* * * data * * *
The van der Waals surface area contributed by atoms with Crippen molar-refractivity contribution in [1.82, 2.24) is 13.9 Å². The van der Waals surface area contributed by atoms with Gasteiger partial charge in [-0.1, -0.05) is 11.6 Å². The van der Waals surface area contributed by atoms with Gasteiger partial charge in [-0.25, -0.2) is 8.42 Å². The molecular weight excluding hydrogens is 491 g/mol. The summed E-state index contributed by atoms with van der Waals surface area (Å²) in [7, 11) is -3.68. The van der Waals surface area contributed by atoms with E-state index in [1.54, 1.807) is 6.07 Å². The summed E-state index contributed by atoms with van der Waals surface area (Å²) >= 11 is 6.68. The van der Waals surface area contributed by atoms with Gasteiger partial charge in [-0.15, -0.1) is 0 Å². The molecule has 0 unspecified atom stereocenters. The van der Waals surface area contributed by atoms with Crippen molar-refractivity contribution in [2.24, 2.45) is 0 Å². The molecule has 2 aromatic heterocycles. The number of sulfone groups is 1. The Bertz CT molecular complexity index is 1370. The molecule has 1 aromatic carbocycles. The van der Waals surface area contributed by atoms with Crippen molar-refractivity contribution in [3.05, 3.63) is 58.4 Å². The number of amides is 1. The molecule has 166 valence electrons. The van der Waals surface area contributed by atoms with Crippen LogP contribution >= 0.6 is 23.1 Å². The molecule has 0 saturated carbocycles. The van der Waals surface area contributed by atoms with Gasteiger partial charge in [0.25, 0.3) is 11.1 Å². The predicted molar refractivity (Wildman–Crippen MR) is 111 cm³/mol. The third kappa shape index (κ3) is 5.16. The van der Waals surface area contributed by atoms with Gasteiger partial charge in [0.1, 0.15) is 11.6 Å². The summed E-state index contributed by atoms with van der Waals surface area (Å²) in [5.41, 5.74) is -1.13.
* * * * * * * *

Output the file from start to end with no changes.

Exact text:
The van der Waals surface area contributed by atoms with Crippen molar-refractivity contribution in [1.82, 2.24) is 13.9 Å². The van der Waals surface area contributed by atoms with Gasteiger partial charge in [-0.1, -0.05) is 11.6 Å². The van der Waals surface area contributed by atoms with Gasteiger partial charge in [-0.25, -0.2) is 8.42 Å². The molecular weight excluding hydrogens is 491 g/mol. The summed E-state index contributed by atoms with van der Waals surface area (Å²) in [7, 11) is -3.68. The van der Waals surface area contributed by atoms with E-state index in [1.54, 1.807) is 6.07 Å². The summed E-state index contributed by atoms with van der Waals surface area (Å²) >= 11 is 6.68. The van der Waals surface area contributed by atoms with Gasteiger partial charge in [-0.15, -0.1) is 0 Å². The molecule has 0 unspecified atom stereocenters. The van der Waals surface area contributed by atoms with Crippen molar-refractivity contribution in [2.24, 2.45) is 0 Å². The molecule has 2 aromatic heterocycles. The number of sulfone groups is 1. The Bertz CT molecular complexity index is 1370. The molecule has 1 aromatic carbocycles. The van der Waals surface area contributed by atoms with Crippen molar-refractivity contribution in [3.05, 3.63) is 58.4 Å². The number of amides is 1. The molecule has 166 valence electrons. The van der Waals surface area contributed by atoms with Crippen LogP contribution >= 0.6 is 23.1 Å². The molecule has 0 saturated carbocycles. The van der Waals surface area contributed by atoms with Gasteiger partial charge in [0.25, 0.3) is 11.1 Å². The predicted molar refractivity (Wildman–Crippen MR) is 111 cm³/mol. The third kappa shape index (κ3) is 5.16. The van der Waals surface area contributed by atoms with Gasteiger partial charge in [0.1, 0.15) is 11.6 Å². The summed E-state index contributed by atoms with van der Waals surface area (Å²) in [5.41, 5.74) is -1.13.